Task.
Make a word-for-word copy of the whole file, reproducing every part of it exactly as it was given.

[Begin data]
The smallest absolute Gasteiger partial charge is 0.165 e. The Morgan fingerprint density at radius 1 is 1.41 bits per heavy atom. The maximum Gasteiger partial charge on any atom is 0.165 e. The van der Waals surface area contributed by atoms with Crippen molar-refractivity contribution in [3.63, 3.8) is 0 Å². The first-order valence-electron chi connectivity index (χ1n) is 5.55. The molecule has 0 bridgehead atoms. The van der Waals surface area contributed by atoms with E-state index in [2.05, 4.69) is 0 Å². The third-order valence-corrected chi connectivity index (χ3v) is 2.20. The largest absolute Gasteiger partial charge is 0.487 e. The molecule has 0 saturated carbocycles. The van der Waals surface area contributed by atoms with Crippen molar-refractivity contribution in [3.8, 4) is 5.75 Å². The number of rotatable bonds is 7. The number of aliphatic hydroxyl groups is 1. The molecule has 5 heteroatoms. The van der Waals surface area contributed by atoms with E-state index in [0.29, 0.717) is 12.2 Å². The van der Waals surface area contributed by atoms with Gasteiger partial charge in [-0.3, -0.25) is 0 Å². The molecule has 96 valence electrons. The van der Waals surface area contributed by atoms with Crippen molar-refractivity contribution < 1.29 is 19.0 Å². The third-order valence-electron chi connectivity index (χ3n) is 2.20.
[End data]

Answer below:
The smallest absolute Gasteiger partial charge is 0.165 e. The Morgan fingerprint density at radius 1 is 1.41 bits per heavy atom. The maximum Gasteiger partial charge on any atom is 0.165 e. The van der Waals surface area contributed by atoms with Crippen molar-refractivity contribution in [3.63, 3.8) is 0 Å². The first-order valence-electron chi connectivity index (χ1n) is 5.55. The molecule has 0 bridgehead atoms. The van der Waals surface area contributed by atoms with E-state index in [2.05, 4.69) is 0 Å². The third-order valence-corrected chi connectivity index (χ3v) is 2.20. The largest absolute Gasteiger partial charge is 0.487 e. The molecule has 0 saturated carbocycles. The van der Waals surface area contributed by atoms with Crippen molar-refractivity contribution in [3.8, 4) is 5.75 Å². The number of rotatable bonds is 7. The number of aliphatic hydroxyl groups is 1. The molecule has 5 heteroatoms. The van der Waals surface area contributed by atoms with E-state index in [0.29, 0.717) is 12.2 Å². The van der Waals surface area contributed by atoms with Gasteiger partial charge in [-0.3, -0.25) is 0 Å². The molecule has 96 valence electrons. The van der Waals surface area contributed by atoms with Crippen molar-refractivity contribution < 1.29 is 19.0 Å². The third-order valence-electron chi connectivity index (χ3n) is 2.20.